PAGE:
Fargo: The Sharpshooters is another impressive Western from John Benteen, aka Ben Haas. I've learned that many of the Fargo books aren't actually Westerns, but rather adventure tales taking place all over the globe at the turn of the century, Fargo is a soldier of fortune who goes where the money is. The Sharpshooters, however, takes place in Texas and falls firmly into the Western category.
This time out a couple of cattle barons try to hire Neal Fargo to kill an entire family of Carolina mountain men who have moved onto some prime grazing land, the rights to which are currently disputed. The 30 or so Canfield men are all crack shots and dangerous fighters. Fargo isn't put off by the clan's prowess, but rather by the fact that in many ways the Canfields remind him of himself. He turns down the cattle barons, but through a set of circumstances he ends up in a brawl with the oldest of the Canfield boys, a psycho named Jess. Fargo wins the fight and earns the respect of Roaring Tom Canfield, the leader of the clan. Fargo goes his own way, thinking his involvement with the Canfields over.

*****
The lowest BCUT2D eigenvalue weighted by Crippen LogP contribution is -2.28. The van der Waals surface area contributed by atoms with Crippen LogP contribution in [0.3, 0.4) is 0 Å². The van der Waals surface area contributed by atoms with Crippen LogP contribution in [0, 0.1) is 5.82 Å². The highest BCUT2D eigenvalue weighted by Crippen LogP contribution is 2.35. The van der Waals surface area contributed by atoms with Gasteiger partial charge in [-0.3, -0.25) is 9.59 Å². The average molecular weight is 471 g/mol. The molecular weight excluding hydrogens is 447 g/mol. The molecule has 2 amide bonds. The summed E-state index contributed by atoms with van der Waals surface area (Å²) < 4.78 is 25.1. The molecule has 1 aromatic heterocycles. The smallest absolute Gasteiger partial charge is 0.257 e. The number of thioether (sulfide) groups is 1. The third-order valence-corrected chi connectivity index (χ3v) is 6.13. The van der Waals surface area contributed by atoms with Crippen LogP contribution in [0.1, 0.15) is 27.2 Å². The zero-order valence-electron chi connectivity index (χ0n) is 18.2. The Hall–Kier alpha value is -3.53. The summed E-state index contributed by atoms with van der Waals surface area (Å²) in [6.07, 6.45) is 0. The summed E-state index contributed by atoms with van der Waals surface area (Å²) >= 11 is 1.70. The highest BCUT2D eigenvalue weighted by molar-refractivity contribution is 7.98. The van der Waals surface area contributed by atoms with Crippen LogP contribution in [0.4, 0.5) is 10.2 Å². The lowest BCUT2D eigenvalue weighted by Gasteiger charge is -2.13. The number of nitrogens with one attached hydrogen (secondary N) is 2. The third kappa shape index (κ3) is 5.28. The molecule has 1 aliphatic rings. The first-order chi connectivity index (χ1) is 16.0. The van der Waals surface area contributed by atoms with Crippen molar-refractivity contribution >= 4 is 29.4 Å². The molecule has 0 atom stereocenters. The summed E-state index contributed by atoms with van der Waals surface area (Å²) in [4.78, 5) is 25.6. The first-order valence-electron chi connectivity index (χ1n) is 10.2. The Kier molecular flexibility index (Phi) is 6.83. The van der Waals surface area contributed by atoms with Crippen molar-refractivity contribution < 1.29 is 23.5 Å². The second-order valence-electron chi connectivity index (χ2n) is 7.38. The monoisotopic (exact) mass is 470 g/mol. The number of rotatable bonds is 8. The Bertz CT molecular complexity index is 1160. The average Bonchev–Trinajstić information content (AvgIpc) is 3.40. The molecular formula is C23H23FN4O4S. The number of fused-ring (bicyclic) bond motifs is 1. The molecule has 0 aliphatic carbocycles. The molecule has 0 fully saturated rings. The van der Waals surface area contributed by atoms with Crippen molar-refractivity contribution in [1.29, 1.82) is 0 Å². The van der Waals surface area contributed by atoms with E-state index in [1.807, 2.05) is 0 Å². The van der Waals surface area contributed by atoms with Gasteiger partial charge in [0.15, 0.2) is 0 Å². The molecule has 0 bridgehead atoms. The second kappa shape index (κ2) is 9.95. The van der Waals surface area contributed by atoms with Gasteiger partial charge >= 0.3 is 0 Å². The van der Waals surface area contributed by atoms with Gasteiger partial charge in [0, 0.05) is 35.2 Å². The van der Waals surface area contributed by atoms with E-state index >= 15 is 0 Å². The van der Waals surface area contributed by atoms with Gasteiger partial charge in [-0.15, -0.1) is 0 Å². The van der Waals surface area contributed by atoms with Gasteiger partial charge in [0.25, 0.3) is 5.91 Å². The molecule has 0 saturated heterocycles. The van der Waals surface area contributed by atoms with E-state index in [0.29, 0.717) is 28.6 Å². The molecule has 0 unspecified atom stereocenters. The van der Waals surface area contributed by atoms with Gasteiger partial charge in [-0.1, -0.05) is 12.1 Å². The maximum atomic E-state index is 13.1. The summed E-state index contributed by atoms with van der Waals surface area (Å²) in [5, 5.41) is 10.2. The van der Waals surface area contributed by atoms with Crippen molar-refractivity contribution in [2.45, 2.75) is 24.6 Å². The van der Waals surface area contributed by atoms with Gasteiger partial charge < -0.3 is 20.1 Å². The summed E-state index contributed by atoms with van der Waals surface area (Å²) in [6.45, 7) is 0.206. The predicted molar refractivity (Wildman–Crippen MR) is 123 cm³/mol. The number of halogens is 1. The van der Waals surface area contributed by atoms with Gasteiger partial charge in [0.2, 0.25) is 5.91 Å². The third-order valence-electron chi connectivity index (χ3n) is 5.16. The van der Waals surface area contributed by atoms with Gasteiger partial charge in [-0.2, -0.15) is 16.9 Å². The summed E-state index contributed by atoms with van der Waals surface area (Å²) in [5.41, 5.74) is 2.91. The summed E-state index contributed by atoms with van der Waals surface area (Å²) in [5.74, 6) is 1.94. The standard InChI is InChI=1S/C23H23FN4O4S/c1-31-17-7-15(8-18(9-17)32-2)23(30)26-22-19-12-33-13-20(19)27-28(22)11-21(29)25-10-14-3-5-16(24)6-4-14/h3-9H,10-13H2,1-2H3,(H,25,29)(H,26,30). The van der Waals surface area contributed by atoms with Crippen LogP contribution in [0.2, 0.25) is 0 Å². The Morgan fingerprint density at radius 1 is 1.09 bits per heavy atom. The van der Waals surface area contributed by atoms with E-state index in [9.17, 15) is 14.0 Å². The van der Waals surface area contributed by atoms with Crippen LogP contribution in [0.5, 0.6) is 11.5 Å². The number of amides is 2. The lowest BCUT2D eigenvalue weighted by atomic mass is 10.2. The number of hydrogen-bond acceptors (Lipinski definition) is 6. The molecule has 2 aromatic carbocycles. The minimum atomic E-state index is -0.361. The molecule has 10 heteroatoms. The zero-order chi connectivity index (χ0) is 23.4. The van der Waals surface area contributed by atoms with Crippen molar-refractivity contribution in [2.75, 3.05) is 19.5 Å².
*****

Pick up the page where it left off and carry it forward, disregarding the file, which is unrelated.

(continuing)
Months later, during an attempt to run guns into Mexico, Fargo runs afoul of the Texas Rangers. It looks like prison for our slightly shady hero, but the head of the Ranger group turns out to be an old friend and he offers Fargo one chance at staying free. Seems Jess Canfield has shot and killed a Texas Ranger and Fargo's old pal wants the mercenary to bring Jess in. The Rangers can't currently spare enough men to take on the whole Canfield clan. Fargo agrees, but of course decides to do so in his own way.
This is an action packed yarn with plenty of gun play, some fistfights, and a well researched portrayal of the old west circa 1918 or so. Benteen may have been writing formula Westerns but he wrote them really really well.
Interestingly enough, I kept thinking of Fargo as a sort of Conan with a six gun. Benteen treats him in much the same way as Robert E. Howard treated Conan. Fargo is the biggest, baddest guy around. Women love him and men fear him. He can go pretty darn berserk too, and it's his savagery that saves him in a couple of situations. I've talked before about similarities between barbarians, cowboys, and private eyes, and this book certainly holds a lot of parallels. They are all self determining men. Men who live by their own codes.
And of course Haas's relentless narrative drive certainly brings REH to mind. The book is only 158 pages and it roars along at an amazing pace.
Anyway, I really enjoyed The Sharpshooters. I can see why a lot of my friends are so taken with the work of Ben Haas.